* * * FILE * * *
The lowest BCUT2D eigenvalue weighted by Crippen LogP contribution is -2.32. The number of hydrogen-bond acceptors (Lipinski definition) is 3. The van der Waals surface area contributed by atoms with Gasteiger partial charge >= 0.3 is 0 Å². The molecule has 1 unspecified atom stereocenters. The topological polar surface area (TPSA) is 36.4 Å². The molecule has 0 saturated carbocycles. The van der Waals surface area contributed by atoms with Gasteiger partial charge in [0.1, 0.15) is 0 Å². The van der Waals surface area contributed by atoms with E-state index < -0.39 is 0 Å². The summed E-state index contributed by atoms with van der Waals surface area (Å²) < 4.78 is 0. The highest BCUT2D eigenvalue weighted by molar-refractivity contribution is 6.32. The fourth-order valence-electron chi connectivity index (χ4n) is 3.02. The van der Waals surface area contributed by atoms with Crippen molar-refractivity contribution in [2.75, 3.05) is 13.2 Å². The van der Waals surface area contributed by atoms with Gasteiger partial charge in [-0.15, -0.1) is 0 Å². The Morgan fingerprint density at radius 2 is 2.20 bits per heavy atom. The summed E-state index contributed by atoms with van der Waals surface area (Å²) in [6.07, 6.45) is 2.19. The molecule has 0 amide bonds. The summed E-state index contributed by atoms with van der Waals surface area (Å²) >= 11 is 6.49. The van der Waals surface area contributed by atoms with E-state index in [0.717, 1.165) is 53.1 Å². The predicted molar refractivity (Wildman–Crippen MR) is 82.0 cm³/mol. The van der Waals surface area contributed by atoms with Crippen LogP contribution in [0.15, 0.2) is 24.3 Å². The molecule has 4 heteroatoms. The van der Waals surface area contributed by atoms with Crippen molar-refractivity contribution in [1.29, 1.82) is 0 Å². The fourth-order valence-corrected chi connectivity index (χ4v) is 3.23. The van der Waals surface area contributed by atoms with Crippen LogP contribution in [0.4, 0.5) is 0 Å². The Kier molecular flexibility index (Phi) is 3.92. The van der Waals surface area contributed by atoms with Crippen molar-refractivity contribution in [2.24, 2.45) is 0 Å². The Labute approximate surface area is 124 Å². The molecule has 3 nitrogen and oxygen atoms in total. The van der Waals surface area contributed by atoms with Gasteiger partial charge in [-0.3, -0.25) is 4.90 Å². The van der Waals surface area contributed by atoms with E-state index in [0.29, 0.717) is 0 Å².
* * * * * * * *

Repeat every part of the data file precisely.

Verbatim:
The lowest BCUT2D eigenvalue weighted by Crippen LogP contribution is -2.32. The number of hydrogen-bond acceptors (Lipinski definition) is 3. The van der Waals surface area contributed by atoms with Gasteiger partial charge >= 0.3 is 0 Å². The molecule has 1 unspecified atom stereocenters. The topological polar surface area (TPSA) is 36.4 Å². The molecule has 0 saturated carbocycles. The van der Waals surface area contributed by atoms with Gasteiger partial charge in [0.1, 0.15) is 0 Å². The van der Waals surface area contributed by atoms with E-state index < -0.39 is 0 Å². The summed E-state index contributed by atoms with van der Waals surface area (Å²) < 4.78 is 0. The highest BCUT2D eigenvalue weighted by molar-refractivity contribution is 6.32. The fourth-order valence-electron chi connectivity index (χ4n) is 3.02. The van der Waals surface area contributed by atoms with Crippen molar-refractivity contribution in [2.75, 3.05) is 13.2 Å². The van der Waals surface area contributed by atoms with Gasteiger partial charge in [-0.15, -0.1) is 0 Å². The Morgan fingerprint density at radius 2 is 2.20 bits per heavy atom. The summed E-state index contributed by atoms with van der Waals surface area (Å²) in [6.07, 6.45) is 2.19. The molecule has 0 amide bonds. The summed E-state index contributed by atoms with van der Waals surface area (Å²) >= 11 is 6.49. The van der Waals surface area contributed by atoms with E-state index in [0.717, 1.165) is 53.1 Å². The predicted molar refractivity (Wildman–Crippen MR) is 82.0 cm³/mol. The van der Waals surface area contributed by atoms with Crippen LogP contribution in [0.15, 0.2) is 24.3 Å². The molecule has 4 heteroatoms. The van der Waals surface area contributed by atoms with Crippen molar-refractivity contribution in [1.29, 1.82) is 0 Å². The fourth-order valence-corrected chi connectivity index (χ4v) is 3.23. The van der Waals surface area contributed by atoms with Crippen LogP contribution in [0.4, 0.5) is 0 Å². The Kier molecular flexibility index (Phi) is 3.92. The van der Waals surface area contributed by atoms with Crippen molar-refractivity contribution in [2.24, 2.45) is 0 Å². The Labute approximate surface area is 124 Å². The molecule has 3 nitrogen and oxygen atoms in total. The van der Waals surface area contributed by atoms with Gasteiger partial charge in [-0.3, -0.25) is 4.90 Å². The van der Waals surface area contributed by atoms with E-state index in [0.29, 0.717) is 0 Å².